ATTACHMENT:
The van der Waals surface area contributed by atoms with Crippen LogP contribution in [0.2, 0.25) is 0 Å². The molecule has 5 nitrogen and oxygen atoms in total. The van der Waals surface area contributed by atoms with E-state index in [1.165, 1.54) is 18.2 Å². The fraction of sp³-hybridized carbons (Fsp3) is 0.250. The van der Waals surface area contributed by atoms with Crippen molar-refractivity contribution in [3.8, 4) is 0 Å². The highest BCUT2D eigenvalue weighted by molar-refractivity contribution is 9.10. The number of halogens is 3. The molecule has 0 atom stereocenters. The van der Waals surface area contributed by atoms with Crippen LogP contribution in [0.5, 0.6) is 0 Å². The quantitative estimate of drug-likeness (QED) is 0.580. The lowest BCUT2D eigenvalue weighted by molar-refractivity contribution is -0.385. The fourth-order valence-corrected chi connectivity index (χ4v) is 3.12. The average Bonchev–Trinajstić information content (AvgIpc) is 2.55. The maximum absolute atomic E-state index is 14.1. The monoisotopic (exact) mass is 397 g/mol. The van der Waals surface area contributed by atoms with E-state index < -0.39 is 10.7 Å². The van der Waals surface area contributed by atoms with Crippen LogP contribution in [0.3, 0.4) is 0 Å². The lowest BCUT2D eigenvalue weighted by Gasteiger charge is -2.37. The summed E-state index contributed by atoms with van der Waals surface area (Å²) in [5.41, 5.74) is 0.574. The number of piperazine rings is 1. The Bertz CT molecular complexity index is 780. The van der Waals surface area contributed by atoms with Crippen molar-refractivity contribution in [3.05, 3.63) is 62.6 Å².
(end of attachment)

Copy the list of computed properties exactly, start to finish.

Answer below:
The van der Waals surface area contributed by atoms with Crippen LogP contribution in [0.2, 0.25) is 0 Å². The molecule has 5 nitrogen and oxygen atoms in total. The van der Waals surface area contributed by atoms with E-state index in [1.165, 1.54) is 18.2 Å². The fraction of sp³-hybridized carbons (Fsp3) is 0.250. The van der Waals surface area contributed by atoms with Crippen molar-refractivity contribution in [3.8, 4) is 0 Å². The highest BCUT2D eigenvalue weighted by molar-refractivity contribution is 9.10. The number of halogens is 3. The molecule has 0 atom stereocenters. The van der Waals surface area contributed by atoms with Crippen LogP contribution in [0.5, 0.6) is 0 Å². The quantitative estimate of drug-likeness (QED) is 0.580. The lowest BCUT2D eigenvalue weighted by molar-refractivity contribution is -0.385. The fourth-order valence-corrected chi connectivity index (χ4v) is 3.12. The average Bonchev–Trinajstić information content (AvgIpc) is 2.55. The maximum absolute atomic E-state index is 14.1. The monoisotopic (exact) mass is 397 g/mol. The van der Waals surface area contributed by atoms with E-state index < -0.39 is 10.7 Å². The van der Waals surface area contributed by atoms with Crippen LogP contribution in [0.3, 0.4) is 0 Å². The lowest BCUT2D eigenvalue weighted by Gasteiger charge is -2.37. The summed E-state index contributed by atoms with van der Waals surface area (Å²) in [5.41, 5.74) is 0.574. The number of piperazine rings is 1. The Bertz CT molecular complexity index is 780. The van der Waals surface area contributed by atoms with Crippen molar-refractivity contribution in [3.05, 3.63) is 62.6 Å².